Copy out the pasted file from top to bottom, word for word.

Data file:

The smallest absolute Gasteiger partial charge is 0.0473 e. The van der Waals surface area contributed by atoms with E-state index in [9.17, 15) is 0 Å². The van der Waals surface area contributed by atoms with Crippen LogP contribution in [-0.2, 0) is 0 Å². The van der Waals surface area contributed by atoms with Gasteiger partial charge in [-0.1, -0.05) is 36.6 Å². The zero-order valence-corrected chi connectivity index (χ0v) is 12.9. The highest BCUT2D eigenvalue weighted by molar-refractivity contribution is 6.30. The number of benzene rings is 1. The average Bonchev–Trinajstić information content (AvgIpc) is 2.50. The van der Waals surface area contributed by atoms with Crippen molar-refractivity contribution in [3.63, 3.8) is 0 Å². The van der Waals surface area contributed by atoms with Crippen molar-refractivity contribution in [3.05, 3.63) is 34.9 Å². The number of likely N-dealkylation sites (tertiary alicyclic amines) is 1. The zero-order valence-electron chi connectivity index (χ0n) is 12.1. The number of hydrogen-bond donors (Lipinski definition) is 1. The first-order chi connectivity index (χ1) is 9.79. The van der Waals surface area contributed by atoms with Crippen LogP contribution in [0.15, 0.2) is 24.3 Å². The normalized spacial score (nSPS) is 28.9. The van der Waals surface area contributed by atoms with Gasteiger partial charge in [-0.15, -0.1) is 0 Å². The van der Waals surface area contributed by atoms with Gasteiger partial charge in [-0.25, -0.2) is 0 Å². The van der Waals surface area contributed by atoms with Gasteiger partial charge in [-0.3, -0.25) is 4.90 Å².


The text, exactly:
The smallest absolute Gasteiger partial charge is 0.0473 e. The van der Waals surface area contributed by atoms with E-state index in [9.17, 15) is 0 Å². The van der Waals surface area contributed by atoms with Crippen LogP contribution in [-0.2, 0) is 0 Å². The van der Waals surface area contributed by atoms with Gasteiger partial charge in [-0.1, -0.05) is 36.6 Å². The zero-order valence-corrected chi connectivity index (χ0v) is 12.9. The highest BCUT2D eigenvalue weighted by molar-refractivity contribution is 6.30. The number of benzene rings is 1. The average Bonchev–Trinajstić information content (AvgIpc) is 2.50. The van der Waals surface area contributed by atoms with Crippen molar-refractivity contribution in [3.63, 3.8) is 0 Å². The van der Waals surface area contributed by atoms with Crippen molar-refractivity contribution in [3.05, 3.63) is 34.9 Å². The number of likely N-dealkylation sites (tertiary alicyclic amines) is 1. The zero-order valence-electron chi connectivity index (χ0n) is 12.1. The number of hydrogen-bond donors (Lipinski definition) is 1. The first-order chi connectivity index (χ1) is 9.79. The van der Waals surface area contributed by atoms with Crippen LogP contribution in [0.15, 0.2) is 24.3 Å². The normalized spacial score (nSPS) is 28.9. The van der Waals surface area contributed by atoms with Gasteiger partial charge in [-0.15, -0.1) is 0 Å². The van der Waals surface area contributed by atoms with Gasteiger partial charge in [-0.25, -0.2) is 0 Å². The van der Waals surface area contributed by atoms with Gasteiger partial charge in [-0.3, -0.25) is 4.90 Å².